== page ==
Little Free Libraries foster community connections in Old Orchard 

Old Orchard neighborhood is littered with Little Free Libraries, small houses filled with books for whomever passes by, and residents Heather Meyer and Brooke Padgett were the first to start the trend in their much loved neighborhood. 

Meyer says, “On a roadtrip to Milwaukee a few years back, we came across our first Free Library in a neighborhood similar to our own in Old Orchard. I made a mental note that it was something we had to try. Fast forward to the summer of 2014. With our friends Brooke and Dave Padgett–who lived in Old Orchard as well–we set out to get them built and up before that summer was over.”

Padgett, who is an elementary special education teacher, mentions, “I first heard of the Little Free Libraries from my friend Noelle, who lives in Atlanta. She asked if I would want to do something like that because she knows my passion for children [and] reading, [as well as] my tendency to do creative things. A year later, Dave and I actually did it–procrastination at its finest!”

Both Padgett and Meyer feel strongly about reading and early literacy, but they also wanted to foster connections within their community. The two moms agree the neighborhood response has been overwhelmingly positive. Padget exclaims, “Our community loves it, so much so that…Old Orchard now has 6 in our neighborhood alone! It makes my heart so very happy when I look out and see people sitting on [the] bench in our front yard, with and without kids, taking a break to read. We have even added a little fairy garden and a chalkboard to sign when [people] visit.”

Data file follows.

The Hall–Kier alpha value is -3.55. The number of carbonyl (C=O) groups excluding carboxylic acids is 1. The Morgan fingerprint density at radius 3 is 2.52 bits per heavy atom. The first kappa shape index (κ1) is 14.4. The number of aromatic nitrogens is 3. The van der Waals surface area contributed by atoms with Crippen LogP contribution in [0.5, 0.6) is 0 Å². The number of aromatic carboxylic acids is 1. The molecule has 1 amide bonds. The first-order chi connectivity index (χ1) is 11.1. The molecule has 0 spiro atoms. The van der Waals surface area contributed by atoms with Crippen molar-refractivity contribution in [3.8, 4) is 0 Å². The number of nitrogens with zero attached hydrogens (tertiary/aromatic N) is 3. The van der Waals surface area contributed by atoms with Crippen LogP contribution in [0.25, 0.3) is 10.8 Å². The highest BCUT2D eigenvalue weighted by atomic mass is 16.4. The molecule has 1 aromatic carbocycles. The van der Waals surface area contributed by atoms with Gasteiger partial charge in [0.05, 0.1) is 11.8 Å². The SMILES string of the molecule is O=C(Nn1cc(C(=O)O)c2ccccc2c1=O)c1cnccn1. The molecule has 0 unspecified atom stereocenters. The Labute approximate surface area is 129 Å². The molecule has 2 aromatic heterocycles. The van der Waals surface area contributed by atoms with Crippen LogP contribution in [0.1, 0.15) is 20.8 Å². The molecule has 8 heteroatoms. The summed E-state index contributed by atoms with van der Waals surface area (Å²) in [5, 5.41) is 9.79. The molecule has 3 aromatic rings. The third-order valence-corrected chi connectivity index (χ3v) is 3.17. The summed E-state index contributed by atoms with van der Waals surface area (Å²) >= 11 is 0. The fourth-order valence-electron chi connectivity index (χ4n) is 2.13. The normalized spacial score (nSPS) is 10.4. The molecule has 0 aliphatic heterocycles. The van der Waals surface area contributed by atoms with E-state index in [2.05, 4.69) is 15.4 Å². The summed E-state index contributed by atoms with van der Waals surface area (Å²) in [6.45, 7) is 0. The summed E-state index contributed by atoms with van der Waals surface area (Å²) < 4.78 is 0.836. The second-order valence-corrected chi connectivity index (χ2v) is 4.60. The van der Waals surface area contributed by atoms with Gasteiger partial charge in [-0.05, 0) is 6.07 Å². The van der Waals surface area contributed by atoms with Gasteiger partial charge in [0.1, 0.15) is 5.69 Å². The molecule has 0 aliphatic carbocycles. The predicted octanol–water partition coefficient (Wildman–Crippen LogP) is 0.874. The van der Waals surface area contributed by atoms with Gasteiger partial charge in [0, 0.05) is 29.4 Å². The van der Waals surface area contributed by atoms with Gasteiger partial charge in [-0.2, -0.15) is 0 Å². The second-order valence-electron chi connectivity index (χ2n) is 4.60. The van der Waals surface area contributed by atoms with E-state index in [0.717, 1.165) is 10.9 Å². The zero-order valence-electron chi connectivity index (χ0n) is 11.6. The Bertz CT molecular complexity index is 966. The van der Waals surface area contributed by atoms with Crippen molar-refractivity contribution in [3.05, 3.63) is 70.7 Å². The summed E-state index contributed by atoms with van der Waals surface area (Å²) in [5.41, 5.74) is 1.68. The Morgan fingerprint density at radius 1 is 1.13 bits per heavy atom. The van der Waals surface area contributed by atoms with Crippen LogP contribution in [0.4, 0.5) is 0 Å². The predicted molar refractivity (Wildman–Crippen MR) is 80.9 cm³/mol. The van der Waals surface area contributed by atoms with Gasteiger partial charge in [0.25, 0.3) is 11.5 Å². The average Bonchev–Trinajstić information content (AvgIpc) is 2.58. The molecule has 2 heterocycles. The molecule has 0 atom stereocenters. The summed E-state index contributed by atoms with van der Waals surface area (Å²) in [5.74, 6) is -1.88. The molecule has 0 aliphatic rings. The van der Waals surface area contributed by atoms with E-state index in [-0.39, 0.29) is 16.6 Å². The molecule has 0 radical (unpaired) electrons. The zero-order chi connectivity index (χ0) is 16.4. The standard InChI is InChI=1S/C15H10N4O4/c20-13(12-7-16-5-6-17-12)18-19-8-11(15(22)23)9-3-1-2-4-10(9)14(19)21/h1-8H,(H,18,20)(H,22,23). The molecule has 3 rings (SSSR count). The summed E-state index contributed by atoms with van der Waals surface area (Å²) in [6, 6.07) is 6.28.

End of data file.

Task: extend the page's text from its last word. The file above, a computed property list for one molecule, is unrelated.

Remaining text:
Meyer expounds, “I worried a bit that the concept would lose its luster. It hasn’t, and in fact, [it] has encouraged a handful of other Free Libraries to pop up in Old Orchard. You will see folks walking with bookbags on library tours from time to time.” Grove Patterson Academy, where Meyer’s daughter Ella usd to attend, also has a Free Little Library right outside the main entrance, thanks to a joint venture with Washington Church on Central Avenue. 

The Free Little Libraries have provided numerous intangible benefits to their small community. Meyer explains, “[The Library] gives us a reason to connect with folks. It reinforces the concept of sharing with no strings attached. It is showing our young daughter that books are so important to us that we built a funky little house for them and perched that house in our front yard.” Padgett adds, “[We] wanted to add to our incredible sense of community that we have in Old Orchard.”

The motto behind Free Little Libraries is “Take a book, leave a book,” so the genres vary. Meyer tries to keep an even selection of children and adult books, but depending on what (and if) people leave books, the ratio may change. Her current selection includes Socks by Beverly Cleary and Midnight in Peking by Paul French. Padgett has Life on the Mississippi by Mark Twain and Junie B. Jones by Beverly Cleary, as well as several children’s chapter books and toddler reading.

Padgett jokes that she does, however, have to keep a close eye on their library selections: “We have some jokester neighbors [who] enjoy leaving interesting reading material, so I check often so that there’s nothing too off-the-wall for kids to find!”